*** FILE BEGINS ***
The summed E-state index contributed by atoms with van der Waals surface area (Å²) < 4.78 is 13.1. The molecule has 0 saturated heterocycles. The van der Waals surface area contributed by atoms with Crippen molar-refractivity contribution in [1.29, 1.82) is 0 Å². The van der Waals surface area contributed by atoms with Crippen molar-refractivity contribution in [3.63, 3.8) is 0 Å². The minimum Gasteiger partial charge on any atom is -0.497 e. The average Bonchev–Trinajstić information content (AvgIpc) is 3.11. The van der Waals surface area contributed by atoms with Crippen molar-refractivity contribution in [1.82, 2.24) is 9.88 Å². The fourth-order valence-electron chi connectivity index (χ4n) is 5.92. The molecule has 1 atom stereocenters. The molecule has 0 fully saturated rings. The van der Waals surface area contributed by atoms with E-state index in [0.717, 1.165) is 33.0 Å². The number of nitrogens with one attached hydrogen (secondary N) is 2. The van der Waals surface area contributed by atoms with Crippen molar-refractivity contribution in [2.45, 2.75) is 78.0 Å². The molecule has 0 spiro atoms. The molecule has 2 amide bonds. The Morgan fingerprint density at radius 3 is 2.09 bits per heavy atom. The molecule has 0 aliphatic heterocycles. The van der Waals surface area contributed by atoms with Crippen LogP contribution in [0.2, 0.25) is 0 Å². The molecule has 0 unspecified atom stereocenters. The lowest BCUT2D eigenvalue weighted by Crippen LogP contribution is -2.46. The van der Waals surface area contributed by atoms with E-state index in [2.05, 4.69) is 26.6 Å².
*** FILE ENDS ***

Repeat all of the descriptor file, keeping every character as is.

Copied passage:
The summed E-state index contributed by atoms with van der Waals surface area (Å²) < 4.78 is 13.1. The molecule has 0 saturated heterocycles. The van der Waals surface area contributed by atoms with Crippen molar-refractivity contribution in [1.29, 1.82) is 0 Å². The van der Waals surface area contributed by atoms with Crippen molar-refractivity contribution in [3.63, 3.8) is 0 Å². The minimum Gasteiger partial charge on any atom is -0.497 e. The average Bonchev–Trinajstić information content (AvgIpc) is 3.11. The van der Waals surface area contributed by atoms with Crippen molar-refractivity contribution in [1.82, 2.24) is 9.88 Å². The fourth-order valence-electron chi connectivity index (χ4n) is 5.92. The molecule has 1 atom stereocenters. The molecule has 0 fully saturated rings. The van der Waals surface area contributed by atoms with E-state index in [0.717, 1.165) is 33.0 Å². The number of nitrogens with one attached hydrogen (secondary N) is 2. The van der Waals surface area contributed by atoms with Crippen molar-refractivity contribution in [2.45, 2.75) is 78.0 Å². The molecule has 0 spiro atoms. The molecule has 2 amide bonds. The Morgan fingerprint density at radius 3 is 2.09 bits per heavy atom. The molecule has 0 aliphatic heterocycles. The van der Waals surface area contributed by atoms with Crippen LogP contribution in [0.2, 0.25) is 0 Å². The molecule has 0 unspecified atom stereocenters. The lowest BCUT2D eigenvalue weighted by Crippen LogP contribution is -2.46. The van der Waals surface area contributed by atoms with E-state index in [2.05, 4.69) is 26.6 Å².